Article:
Pros: Visibility, cargo space, ground clearance, capable all-wheel drive system, handling in bad weather, low center of gravity, decent towing capacity, ride quality, tight turning radius.
Problems: Rattling exhaust shields are common. The symptom is an occasional metal rattling noise that comes at certain engine rpms. The repair is not very expensive: a loose exhaust heat shield needs to be re-secured. Most repair shops use worm gear clamps for this purpose.
A number of Forester owners have reported a failed catalytic converter. The symptom is the Check Engine light with the code P0420 or P0421. When out of warranty, the repair is expensive. The OEM converter may cost over $1,000 to replace, while the aftermarket catalytic converter may cost $350-$600 (for the part) plus $80-$200 labor.
Several owners reported leaking head gaskets at high mileage, which is an expensive repair (over $1,000).
With the introduction of a new non-turbo engine (FB25) in 2011 Forester, there are complaints about oil consumption in this motor. Consumer Reports also mentions engine problems in 2009 and 2011 Forester. The 2010 and 2013 Forester are rated above average for engine issues.
Minor oil leaks are reported often too. Failed sway bar links and bushings are often mentioned. The repair is not very expensive.
Brakes need to be serviced regularly in order to prevent sticking and premature wear. A/C problems are mentioned frequently. Many owners mention various trim rattles inside the car.
Overall: We recommend a non-turbo Forester, as the turbo motor is thirsty, requires premium gasoline and sensitive to lack of maintenance. The 2010, 2012 and 2013 Forester have less reported problems than other years. Among the competitors, we would recommend Toyota RAV4 and Honda CR-V, as both are rated well for reliability. The 2013-plus Mazda CX-5 is better on gas and should also be considered.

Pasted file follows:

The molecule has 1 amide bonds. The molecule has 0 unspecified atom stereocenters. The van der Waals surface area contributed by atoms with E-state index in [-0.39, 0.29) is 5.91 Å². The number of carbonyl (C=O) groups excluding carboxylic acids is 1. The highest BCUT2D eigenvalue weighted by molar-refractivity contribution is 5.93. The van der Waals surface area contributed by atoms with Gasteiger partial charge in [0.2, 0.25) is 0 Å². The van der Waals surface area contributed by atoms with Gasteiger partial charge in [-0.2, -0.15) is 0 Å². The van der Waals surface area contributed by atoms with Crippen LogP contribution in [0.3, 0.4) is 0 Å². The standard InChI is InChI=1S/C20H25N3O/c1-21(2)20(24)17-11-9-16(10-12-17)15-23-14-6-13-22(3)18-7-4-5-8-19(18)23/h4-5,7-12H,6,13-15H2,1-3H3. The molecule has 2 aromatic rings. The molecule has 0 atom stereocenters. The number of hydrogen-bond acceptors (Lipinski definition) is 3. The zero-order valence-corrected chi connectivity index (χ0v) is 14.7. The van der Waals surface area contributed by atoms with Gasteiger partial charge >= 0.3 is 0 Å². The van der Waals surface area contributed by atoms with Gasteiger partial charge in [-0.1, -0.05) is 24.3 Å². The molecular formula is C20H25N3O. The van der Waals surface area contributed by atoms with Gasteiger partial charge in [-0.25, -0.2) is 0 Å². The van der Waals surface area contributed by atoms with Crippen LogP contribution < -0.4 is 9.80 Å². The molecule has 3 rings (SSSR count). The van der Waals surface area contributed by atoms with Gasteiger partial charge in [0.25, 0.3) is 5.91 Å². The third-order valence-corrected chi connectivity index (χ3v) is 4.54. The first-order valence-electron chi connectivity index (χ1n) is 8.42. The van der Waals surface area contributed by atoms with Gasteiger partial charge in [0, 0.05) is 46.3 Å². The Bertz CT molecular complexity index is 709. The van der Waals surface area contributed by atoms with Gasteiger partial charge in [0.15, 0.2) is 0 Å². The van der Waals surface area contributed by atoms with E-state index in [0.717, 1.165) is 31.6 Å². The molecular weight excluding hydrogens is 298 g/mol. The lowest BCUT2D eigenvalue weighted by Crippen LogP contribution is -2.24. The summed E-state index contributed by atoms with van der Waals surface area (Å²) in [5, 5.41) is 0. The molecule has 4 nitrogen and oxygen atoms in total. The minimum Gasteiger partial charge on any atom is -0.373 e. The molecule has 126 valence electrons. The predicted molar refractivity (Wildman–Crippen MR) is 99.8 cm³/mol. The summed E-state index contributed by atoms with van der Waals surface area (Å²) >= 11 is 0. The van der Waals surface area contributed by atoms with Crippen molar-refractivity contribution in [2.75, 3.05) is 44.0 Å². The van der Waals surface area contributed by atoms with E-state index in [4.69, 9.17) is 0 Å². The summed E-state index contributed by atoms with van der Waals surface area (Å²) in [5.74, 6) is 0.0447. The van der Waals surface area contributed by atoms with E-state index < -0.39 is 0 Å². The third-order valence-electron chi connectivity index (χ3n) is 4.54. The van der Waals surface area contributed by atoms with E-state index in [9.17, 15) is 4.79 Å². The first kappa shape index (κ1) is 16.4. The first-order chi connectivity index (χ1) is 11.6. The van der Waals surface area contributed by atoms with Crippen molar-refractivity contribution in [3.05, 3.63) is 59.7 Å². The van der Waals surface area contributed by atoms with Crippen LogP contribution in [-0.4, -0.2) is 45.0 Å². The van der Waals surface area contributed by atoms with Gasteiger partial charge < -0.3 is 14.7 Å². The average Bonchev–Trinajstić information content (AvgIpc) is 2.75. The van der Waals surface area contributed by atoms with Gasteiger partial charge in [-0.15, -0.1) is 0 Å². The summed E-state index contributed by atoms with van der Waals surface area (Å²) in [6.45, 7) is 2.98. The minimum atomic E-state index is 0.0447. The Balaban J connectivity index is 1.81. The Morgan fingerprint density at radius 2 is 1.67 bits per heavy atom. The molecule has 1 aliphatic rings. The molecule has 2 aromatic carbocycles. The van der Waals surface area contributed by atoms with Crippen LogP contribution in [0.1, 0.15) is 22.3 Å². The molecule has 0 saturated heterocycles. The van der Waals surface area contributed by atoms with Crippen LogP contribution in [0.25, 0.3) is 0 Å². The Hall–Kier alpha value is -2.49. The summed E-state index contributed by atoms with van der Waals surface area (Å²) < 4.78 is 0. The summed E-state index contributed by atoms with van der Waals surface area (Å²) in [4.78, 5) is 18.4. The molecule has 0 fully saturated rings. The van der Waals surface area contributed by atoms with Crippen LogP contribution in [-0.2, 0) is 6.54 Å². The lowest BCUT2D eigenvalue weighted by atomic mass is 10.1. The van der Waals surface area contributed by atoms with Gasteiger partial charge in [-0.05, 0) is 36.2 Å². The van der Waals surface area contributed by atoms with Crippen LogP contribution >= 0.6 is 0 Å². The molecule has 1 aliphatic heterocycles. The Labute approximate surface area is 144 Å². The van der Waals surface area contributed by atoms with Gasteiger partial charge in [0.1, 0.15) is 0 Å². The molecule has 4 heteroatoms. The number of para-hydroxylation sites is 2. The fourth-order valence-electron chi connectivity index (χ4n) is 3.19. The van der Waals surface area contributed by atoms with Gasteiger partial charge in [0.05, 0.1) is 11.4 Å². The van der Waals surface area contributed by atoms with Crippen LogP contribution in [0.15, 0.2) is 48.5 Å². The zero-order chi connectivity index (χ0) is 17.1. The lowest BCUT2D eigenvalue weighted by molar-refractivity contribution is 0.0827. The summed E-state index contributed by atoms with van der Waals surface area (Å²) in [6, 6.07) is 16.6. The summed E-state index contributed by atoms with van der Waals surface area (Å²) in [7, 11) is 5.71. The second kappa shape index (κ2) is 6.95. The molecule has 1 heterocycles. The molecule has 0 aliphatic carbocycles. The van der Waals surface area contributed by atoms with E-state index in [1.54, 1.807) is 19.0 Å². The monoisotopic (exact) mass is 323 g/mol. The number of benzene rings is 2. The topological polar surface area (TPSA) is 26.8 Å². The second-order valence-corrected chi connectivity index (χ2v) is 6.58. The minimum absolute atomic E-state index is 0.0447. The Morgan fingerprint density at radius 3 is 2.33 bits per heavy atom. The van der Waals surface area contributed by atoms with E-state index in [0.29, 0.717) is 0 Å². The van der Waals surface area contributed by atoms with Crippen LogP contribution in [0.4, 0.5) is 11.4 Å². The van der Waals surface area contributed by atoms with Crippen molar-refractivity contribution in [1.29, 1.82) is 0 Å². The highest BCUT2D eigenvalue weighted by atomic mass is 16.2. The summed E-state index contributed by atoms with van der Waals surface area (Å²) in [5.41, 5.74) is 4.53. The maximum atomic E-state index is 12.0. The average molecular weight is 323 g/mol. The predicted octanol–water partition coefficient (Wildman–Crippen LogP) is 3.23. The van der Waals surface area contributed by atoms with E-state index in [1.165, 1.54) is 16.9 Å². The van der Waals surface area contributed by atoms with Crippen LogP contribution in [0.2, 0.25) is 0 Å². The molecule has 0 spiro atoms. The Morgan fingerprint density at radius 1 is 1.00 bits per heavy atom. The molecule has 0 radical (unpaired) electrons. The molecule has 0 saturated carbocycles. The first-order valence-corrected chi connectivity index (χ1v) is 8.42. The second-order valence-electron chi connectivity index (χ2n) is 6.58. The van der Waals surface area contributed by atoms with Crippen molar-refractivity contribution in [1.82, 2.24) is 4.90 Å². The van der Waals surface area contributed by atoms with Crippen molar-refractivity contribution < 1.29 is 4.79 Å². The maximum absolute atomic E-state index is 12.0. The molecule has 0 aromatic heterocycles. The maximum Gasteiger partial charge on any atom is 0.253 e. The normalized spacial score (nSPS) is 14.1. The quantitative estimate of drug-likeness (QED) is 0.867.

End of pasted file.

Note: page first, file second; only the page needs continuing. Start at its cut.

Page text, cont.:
What to look for when buying a used Subaru Forester: If you are buying from Subaru dealer, checking the service history may reveal many potential problems, such as oil consumption. Check if the A/C works. When started cold watch out for loud engine noises. During a test drive, watch out for jerking or rough shifting of the automatic transmission. A burnt oil smell under the hood may indicate oil leaks. The Check Engine light staying on must be investigated before buying a car, as some problems will be expensive to repair. We recommend having a used Subaru Forester inspected prior purchase by an independent mechanics familiar with Subaru or another Subaru dealer.
Guides for used car buyers:
Subaru Technical Information System - you can buy a temporary subscription and get access to a factory service manual and technical service bulletins. It's a great help for DIY enthusiasts.
Subaru of America Vehicle Resources - Access owner's manuals online, Starlink FAQ, BlueConnect guides and more.
Check For Recalls NHTSA - check for recalls, safety ratings and search the complaint database.
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Maintenance: According to the 2009-2010 Maintenance schedule, the engine oil needs to be changed every 7,500 miles for non-turbo models and every 3,750 miles for turbo models. A turbocharged engine is very sensitive to oil quality. Longer intervals between oil changes can lead to problems. If you notice the engine consumes oil between oil changes, check the oil level more frequently and top up as needed. Running the engine low on oil will cause problems. Read here: how to check the oil level. Spark plugs need to be changed every 30,000 miles for non-turbo models and every 60,000 for turbo models. A drive belt and timing belt need to be replaced every 105,000 miles. For 2011 Forester got a new 2.5L non-turbo DOHC engine. It doesn't have a timing belt. Its spark plugs need to be replaced every 60,000 miles.
Engine oil capacity:
When replacing engine oil and oil filter:
2009,2010 Forester 2.5 L Non-turbo: 4.4 US qt. or 4.2 liters
2011-2013 Forester 2.5 L non-turbo DOHC: 5.5 US qt. or 5.2 liters
2009-2013 Forester 2.5 L Turbo: 4.4 US qt. or 4.2 liters